Divide and conquer? Infection dynamics in metapopulations

M. Jesse

    Research output: ThesisDoctoral thesis 1 (Research UU / Graduation UU)


    Persistence of infectious agents in populations is an important issue in epidemiology. It is often assumed that spatial fragmentation of a population of hosts, in a so-called metapopulation, increases the probability of persistence of the infectious agents, and that increased movement of hosts between patches, i.e. increased connectivity between the subpopulations, is beneficial for this. In the first part of this thesis, a stochastic model is used that describes both within- and between-patch dynamics and explicitly models movement of the hosts. It is shown that the relation between persistence of the infectious agents and the movement of hosts is less straightforward than previously thought. As a concrete example, the persistence of the plague bacterium Yersinia pestis is studied in a metapopulation of great gerbils in Kazakhstan. In the second part, the concept of the invasion indicator Rm , an analogy to Ro specifically adapted for metapopulations, is introduced to determine whether an infectious agent can successfully invade a metapopulation. This invasion indicator is then used to determine whether a mutant-infectious agent can invade a population and successfully replace the resident-infectious agent. This is a relevant problem for the evolution of infectious disease agents in spatially fragmented populations of hosts.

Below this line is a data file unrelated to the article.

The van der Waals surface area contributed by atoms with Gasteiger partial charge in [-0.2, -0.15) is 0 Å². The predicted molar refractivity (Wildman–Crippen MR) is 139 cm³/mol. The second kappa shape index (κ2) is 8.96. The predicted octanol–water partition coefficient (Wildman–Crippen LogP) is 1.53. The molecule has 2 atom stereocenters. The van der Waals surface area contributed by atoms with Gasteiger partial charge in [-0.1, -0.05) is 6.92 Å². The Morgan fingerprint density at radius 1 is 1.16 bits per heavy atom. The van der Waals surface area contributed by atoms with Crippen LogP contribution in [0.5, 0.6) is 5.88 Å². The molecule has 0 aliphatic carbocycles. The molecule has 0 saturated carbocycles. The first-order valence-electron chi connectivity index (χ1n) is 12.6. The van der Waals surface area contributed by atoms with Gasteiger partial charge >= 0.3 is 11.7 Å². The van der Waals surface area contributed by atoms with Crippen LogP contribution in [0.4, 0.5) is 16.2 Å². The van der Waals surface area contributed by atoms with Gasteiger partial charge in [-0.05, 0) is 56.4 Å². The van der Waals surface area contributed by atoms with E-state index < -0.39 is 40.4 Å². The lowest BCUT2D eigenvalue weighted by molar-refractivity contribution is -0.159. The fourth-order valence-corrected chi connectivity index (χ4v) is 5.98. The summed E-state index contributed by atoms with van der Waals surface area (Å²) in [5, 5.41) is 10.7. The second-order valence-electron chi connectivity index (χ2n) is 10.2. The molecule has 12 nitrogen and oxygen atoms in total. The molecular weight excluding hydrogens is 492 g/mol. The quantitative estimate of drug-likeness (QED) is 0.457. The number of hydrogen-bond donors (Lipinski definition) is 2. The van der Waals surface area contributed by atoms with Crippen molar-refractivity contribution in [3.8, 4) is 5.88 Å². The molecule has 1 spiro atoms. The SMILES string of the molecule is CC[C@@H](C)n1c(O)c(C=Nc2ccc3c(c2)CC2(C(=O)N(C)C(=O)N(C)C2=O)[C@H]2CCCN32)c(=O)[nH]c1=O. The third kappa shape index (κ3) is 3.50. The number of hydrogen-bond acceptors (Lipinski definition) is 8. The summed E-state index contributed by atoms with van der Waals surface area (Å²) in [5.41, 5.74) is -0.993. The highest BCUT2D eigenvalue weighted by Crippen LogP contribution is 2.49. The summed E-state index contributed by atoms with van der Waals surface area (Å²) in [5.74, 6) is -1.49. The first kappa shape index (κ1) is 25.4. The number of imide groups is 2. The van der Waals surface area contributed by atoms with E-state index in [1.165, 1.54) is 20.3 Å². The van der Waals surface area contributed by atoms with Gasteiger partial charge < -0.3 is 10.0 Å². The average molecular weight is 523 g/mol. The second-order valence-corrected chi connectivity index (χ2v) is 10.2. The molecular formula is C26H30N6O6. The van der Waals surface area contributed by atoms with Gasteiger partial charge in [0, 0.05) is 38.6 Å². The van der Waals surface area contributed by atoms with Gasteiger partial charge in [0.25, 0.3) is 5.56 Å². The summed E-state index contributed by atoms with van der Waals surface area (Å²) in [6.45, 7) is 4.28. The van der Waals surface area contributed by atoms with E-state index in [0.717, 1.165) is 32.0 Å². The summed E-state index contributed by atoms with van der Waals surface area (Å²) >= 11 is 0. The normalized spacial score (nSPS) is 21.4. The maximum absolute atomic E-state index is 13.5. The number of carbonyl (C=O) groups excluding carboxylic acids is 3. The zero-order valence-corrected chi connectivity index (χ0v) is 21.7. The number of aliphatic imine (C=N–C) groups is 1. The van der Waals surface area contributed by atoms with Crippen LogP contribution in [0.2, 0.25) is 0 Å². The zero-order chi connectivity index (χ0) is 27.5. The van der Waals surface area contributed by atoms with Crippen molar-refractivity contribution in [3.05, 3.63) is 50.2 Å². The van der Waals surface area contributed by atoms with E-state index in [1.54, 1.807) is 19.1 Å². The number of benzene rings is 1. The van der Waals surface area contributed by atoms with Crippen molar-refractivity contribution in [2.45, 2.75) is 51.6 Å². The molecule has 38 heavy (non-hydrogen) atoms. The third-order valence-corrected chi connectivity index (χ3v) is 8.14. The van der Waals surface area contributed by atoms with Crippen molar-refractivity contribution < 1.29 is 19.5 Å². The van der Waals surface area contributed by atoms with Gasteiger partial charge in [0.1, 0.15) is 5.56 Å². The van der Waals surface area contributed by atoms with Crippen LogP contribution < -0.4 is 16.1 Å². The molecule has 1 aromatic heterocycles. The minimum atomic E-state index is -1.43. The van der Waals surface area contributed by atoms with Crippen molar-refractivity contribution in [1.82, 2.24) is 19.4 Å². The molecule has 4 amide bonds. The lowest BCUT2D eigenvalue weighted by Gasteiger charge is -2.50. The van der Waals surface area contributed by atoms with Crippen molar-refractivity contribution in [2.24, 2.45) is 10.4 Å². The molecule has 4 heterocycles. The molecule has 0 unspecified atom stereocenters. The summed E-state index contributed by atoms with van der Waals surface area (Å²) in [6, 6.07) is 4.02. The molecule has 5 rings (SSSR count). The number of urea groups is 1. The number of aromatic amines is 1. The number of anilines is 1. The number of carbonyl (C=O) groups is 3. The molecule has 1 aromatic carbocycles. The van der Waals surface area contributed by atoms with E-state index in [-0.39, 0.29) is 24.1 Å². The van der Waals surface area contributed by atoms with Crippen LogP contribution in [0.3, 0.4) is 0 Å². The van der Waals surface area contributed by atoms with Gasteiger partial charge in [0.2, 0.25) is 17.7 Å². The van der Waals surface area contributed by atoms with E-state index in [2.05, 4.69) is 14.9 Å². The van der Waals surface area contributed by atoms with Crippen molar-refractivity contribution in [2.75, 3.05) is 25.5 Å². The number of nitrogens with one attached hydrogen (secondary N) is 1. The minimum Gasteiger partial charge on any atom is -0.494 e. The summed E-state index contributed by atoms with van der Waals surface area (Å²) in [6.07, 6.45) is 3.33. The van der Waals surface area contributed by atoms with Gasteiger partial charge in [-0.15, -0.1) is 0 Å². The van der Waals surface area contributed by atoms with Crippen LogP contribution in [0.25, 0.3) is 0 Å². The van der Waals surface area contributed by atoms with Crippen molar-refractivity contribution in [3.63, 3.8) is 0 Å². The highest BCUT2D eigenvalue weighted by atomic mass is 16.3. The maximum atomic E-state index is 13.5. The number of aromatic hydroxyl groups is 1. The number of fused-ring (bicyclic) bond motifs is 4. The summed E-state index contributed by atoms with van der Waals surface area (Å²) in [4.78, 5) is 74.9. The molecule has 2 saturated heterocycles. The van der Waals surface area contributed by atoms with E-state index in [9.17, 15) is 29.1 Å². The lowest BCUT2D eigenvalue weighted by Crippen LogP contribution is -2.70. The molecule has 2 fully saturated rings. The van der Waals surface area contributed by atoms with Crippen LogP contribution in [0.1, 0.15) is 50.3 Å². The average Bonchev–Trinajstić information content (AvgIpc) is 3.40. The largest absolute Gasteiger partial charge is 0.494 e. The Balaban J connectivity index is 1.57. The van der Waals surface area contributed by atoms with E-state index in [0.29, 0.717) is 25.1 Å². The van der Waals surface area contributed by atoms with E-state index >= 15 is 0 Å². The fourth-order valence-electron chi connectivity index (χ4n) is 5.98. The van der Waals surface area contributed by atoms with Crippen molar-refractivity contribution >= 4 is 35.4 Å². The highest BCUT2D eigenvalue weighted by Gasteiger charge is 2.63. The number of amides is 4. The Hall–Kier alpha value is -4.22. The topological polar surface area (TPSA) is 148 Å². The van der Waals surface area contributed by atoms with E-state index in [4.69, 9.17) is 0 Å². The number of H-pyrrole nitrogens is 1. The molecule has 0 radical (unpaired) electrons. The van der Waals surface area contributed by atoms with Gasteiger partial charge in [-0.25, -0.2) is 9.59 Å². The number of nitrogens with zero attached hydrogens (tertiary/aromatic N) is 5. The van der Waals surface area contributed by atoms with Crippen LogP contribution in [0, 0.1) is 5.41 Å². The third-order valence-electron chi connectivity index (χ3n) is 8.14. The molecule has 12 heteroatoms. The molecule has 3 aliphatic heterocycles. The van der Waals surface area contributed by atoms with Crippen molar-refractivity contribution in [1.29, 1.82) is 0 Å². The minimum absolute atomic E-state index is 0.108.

Original languageEnglish
    QualificationDoctor of Philosophy
    Awarding Institution
    • Utrecht University
    • Heesterbeek, Hans, Primary supervisor
    Award date6 Mar 2012
    Print ISBNs978-90-5335-507-7
    Publication statusPublished - 6 Mar 2012


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